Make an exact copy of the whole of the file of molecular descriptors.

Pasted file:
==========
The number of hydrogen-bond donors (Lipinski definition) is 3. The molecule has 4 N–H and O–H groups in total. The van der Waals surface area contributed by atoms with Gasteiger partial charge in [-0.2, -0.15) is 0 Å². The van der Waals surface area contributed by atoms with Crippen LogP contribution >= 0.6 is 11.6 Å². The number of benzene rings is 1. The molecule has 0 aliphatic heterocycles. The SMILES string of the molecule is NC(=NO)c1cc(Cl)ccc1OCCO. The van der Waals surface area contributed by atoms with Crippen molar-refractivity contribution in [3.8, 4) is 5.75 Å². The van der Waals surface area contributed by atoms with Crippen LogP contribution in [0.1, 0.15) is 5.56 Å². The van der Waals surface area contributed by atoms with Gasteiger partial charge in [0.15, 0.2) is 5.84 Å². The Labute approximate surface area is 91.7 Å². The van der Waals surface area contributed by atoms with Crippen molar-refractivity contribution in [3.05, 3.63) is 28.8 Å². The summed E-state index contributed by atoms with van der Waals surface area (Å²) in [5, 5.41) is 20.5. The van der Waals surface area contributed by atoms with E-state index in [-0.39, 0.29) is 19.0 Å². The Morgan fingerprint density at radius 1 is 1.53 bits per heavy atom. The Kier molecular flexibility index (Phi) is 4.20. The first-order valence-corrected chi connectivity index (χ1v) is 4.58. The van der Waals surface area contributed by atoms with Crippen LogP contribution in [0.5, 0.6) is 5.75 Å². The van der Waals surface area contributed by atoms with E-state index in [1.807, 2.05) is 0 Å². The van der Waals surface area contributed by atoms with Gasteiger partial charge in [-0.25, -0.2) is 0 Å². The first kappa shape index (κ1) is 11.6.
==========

The number of hydrogen-bond donors (Lipinski definition) is 3. The molecule has 4 N–H and O–H groups in total. The van der Waals surface area contributed by atoms with Gasteiger partial charge in [-0.2, -0.15) is 0 Å². The van der Waals surface area contributed by atoms with Crippen LogP contribution >= 0.6 is 11.6 Å². The number of benzene rings is 1. The molecule has 0 aliphatic heterocycles. The SMILES string of the molecule is NC(=NO)c1cc(Cl)ccc1OCCO. The van der Waals surface area contributed by atoms with Crippen molar-refractivity contribution in [3.8, 4) is 5.75 Å². The van der Waals surface area contributed by atoms with Crippen LogP contribution in [0.1, 0.15) is 5.56 Å². The van der Waals surface area contributed by atoms with Gasteiger partial charge in [0.15, 0.2) is 5.84 Å². The Labute approximate surface area is 91.7 Å². The van der Waals surface area contributed by atoms with Crippen molar-refractivity contribution in [3.05, 3.63) is 28.8 Å². The summed E-state index contributed by atoms with van der Waals surface area (Å²) in [5, 5.41) is 20.5. The van der Waals surface area contributed by atoms with E-state index in [-0.39, 0.29) is 19.0 Å². The Morgan fingerprint density at radius 1 is 1.53 bits per heavy atom. The Kier molecular flexibility index (Phi) is 4.20. The first-order valence-corrected chi connectivity index (χ1v) is 4.58. The van der Waals surface area contributed by atoms with Crippen LogP contribution in [0.5, 0.6) is 5.75 Å². The van der Waals surface area contributed by atoms with E-state index in [1.807, 2.05) is 0 Å². The van der Waals surface area contributed by atoms with Gasteiger partial charge in [-0.25, -0.2) is 0 Å². The first kappa shape index (κ1) is 11.6.